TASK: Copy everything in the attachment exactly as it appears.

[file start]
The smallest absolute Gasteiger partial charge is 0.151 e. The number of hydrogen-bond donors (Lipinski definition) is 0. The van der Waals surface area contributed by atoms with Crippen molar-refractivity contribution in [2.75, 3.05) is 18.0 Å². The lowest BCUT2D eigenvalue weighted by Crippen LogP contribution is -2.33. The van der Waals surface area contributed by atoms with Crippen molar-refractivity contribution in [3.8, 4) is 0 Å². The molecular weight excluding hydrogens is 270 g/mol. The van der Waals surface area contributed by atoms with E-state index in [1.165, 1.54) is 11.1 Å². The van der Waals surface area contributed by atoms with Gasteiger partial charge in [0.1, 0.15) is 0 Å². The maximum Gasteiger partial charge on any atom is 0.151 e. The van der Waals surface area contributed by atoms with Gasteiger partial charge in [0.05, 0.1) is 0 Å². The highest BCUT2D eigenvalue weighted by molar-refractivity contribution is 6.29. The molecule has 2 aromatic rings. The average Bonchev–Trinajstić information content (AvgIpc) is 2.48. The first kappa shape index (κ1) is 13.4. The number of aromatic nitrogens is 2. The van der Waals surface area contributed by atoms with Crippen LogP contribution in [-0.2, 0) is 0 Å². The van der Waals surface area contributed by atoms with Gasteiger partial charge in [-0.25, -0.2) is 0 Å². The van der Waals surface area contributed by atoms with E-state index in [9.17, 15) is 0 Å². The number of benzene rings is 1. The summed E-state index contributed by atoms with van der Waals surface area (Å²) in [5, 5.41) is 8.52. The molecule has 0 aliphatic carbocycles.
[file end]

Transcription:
The smallest absolute Gasteiger partial charge is 0.151 e. The number of hydrogen-bond donors (Lipinski definition) is 0. The van der Waals surface area contributed by atoms with Crippen molar-refractivity contribution in [2.75, 3.05) is 18.0 Å². The lowest BCUT2D eigenvalue weighted by Crippen LogP contribution is -2.33. The van der Waals surface area contributed by atoms with Crippen molar-refractivity contribution in [3.8, 4) is 0 Å². The molecular weight excluding hydrogens is 270 g/mol. The van der Waals surface area contributed by atoms with E-state index in [1.165, 1.54) is 11.1 Å². The van der Waals surface area contributed by atoms with Gasteiger partial charge in [0.1, 0.15) is 0 Å². The maximum Gasteiger partial charge on any atom is 0.151 e. The van der Waals surface area contributed by atoms with Gasteiger partial charge in [0.05, 0.1) is 0 Å². The highest BCUT2D eigenvalue weighted by molar-refractivity contribution is 6.29. The molecule has 2 aromatic rings. The average Bonchev–Trinajstić information content (AvgIpc) is 2.48. The first kappa shape index (κ1) is 13.4. The number of aromatic nitrogens is 2. The van der Waals surface area contributed by atoms with Crippen LogP contribution in [-0.2, 0) is 0 Å². The van der Waals surface area contributed by atoms with Gasteiger partial charge in [-0.25, -0.2) is 0 Å². The van der Waals surface area contributed by atoms with E-state index in [9.17, 15) is 0 Å². The number of benzene rings is 1. The summed E-state index contributed by atoms with van der Waals surface area (Å²) in [5, 5.41) is 8.52. The molecule has 0 aliphatic carbocycles.